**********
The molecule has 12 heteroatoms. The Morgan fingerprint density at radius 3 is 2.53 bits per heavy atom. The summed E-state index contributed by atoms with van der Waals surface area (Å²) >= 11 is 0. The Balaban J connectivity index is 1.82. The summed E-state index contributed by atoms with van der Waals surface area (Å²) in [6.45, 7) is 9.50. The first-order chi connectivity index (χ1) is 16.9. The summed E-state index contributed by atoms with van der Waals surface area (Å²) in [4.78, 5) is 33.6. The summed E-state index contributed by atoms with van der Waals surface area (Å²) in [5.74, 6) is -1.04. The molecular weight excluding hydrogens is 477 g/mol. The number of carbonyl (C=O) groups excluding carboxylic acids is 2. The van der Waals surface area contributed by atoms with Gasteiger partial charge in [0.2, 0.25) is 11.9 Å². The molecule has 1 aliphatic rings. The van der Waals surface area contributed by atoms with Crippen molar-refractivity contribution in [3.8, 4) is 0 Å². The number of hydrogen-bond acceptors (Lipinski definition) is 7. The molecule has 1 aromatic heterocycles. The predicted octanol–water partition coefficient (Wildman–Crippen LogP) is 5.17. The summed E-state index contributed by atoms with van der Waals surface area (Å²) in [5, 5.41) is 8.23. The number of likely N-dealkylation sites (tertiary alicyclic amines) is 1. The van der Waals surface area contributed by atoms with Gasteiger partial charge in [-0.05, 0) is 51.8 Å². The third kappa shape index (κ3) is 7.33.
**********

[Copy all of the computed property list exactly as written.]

The molecule has 12 heteroatoms. The Morgan fingerprint density at radius 3 is 2.53 bits per heavy atom. The summed E-state index contributed by atoms with van der Waals surface area (Å²) >= 11 is 0. The Balaban J connectivity index is 1.82. The summed E-state index contributed by atoms with van der Waals surface area (Å²) in [6.45, 7) is 9.50. The first-order chi connectivity index (χ1) is 16.9. The summed E-state index contributed by atoms with van der Waals surface area (Å²) in [4.78, 5) is 33.6. The summed E-state index contributed by atoms with van der Waals surface area (Å²) in [5.74, 6) is -1.04. The molecular weight excluding hydrogens is 477 g/mol. The number of carbonyl (C=O) groups excluding carboxylic acids is 2. The van der Waals surface area contributed by atoms with Gasteiger partial charge in [0.2, 0.25) is 11.9 Å². The molecule has 1 aliphatic rings. The van der Waals surface area contributed by atoms with Crippen molar-refractivity contribution in [3.8, 4) is 0 Å². The number of hydrogen-bond acceptors (Lipinski definition) is 7. The molecule has 1 aromatic heterocycles. The predicted octanol–water partition coefficient (Wildman–Crippen LogP) is 5.17. The summed E-state index contributed by atoms with van der Waals surface area (Å²) in [5, 5.41) is 8.23. The number of likely N-dealkylation sites (tertiary alicyclic amines) is 1. The van der Waals surface area contributed by atoms with Gasteiger partial charge in [-0.05, 0) is 51.8 Å². The third kappa shape index (κ3) is 7.33.